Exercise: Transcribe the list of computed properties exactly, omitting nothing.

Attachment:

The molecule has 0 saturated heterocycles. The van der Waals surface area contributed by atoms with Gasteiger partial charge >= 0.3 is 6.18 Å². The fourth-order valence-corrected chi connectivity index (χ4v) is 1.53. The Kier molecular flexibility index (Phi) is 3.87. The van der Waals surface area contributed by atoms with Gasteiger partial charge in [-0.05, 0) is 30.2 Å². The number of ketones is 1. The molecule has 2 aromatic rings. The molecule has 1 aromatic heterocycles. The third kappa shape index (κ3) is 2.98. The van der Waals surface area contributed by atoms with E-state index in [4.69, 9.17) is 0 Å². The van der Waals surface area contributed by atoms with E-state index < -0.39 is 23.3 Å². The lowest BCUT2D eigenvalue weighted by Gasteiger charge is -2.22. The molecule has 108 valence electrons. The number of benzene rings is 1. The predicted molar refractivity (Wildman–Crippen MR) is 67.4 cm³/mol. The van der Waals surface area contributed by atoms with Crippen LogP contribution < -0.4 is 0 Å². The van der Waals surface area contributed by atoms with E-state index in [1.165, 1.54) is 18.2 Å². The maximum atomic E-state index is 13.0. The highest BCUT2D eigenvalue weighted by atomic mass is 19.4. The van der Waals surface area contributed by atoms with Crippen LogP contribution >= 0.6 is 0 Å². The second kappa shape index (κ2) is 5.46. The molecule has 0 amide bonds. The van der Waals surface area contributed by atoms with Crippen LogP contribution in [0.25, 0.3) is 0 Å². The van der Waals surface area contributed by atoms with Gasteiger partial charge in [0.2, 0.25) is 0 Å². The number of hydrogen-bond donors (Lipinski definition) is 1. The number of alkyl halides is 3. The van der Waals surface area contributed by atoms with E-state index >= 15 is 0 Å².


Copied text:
The molecule has 0 saturated heterocycles. The van der Waals surface area contributed by atoms with Gasteiger partial charge >= 0.3 is 6.18 Å². The fourth-order valence-corrected chi connectivity index (χ4v) is 1.53. The Kier molecular flexibility index (Phi) is 3.87. The van der Waals surface area contributed by atoms with Gasteiger partial charge in [-0.05, 0) is 30.2 Å². The number of ketones is 1. The molecule has 2 aromatic rings. The molecule has 1 aromatic heterocycles. The third kappa shape index (κ3) is 2.98. The van der Waals surface area contributed by atoms with E-state index in [4.69, 9.17) is 0 Å². The van der Waals surface area contributed by atoms with E-state index < -0.39 is 23.3 Å². The lowest BCUT2D eigenvalue weighted by Gasteiger charge is -2.22. The molecule has 108 valence electrons. The number of benzene rings is 1. The predicted molar refractivity (Wildman–Crippen MR) is 67.4 cm³/mol. The van der Waals surface area contributed by atoms with Crippen LogP contribution < -0.4 is 0 Å². The van der Waals surface area contributed by atoms with E-state index in [1.165, 1.54) is 18.2 Å². The maximum atomic E-state index is 13.0. The highest BCUT2D eigenvalue weighted by atomic mass is 19.4. The van der Waals surface area contributed by atoms with Crippen LogP contribution >= 0.6 is 0 Å². The second kappa shape index (κ2) is 5.46. The molecule has 0 amide bonds. The van der Waals surface area contributed by atoms with Crippen LogP contribution in [0.25, 0.3) is 0 Å². The van der Waals surface area contributed by atoms with Gasteiger partial charge in [0.2, 0.25) is 0 Å². The number of hydrogen-bond donors (Lipinski definition) is 1. The number of alkyl halides is 3. The van der Waals surface area contributed by atoms with E-state index >= 15 is 0 Å².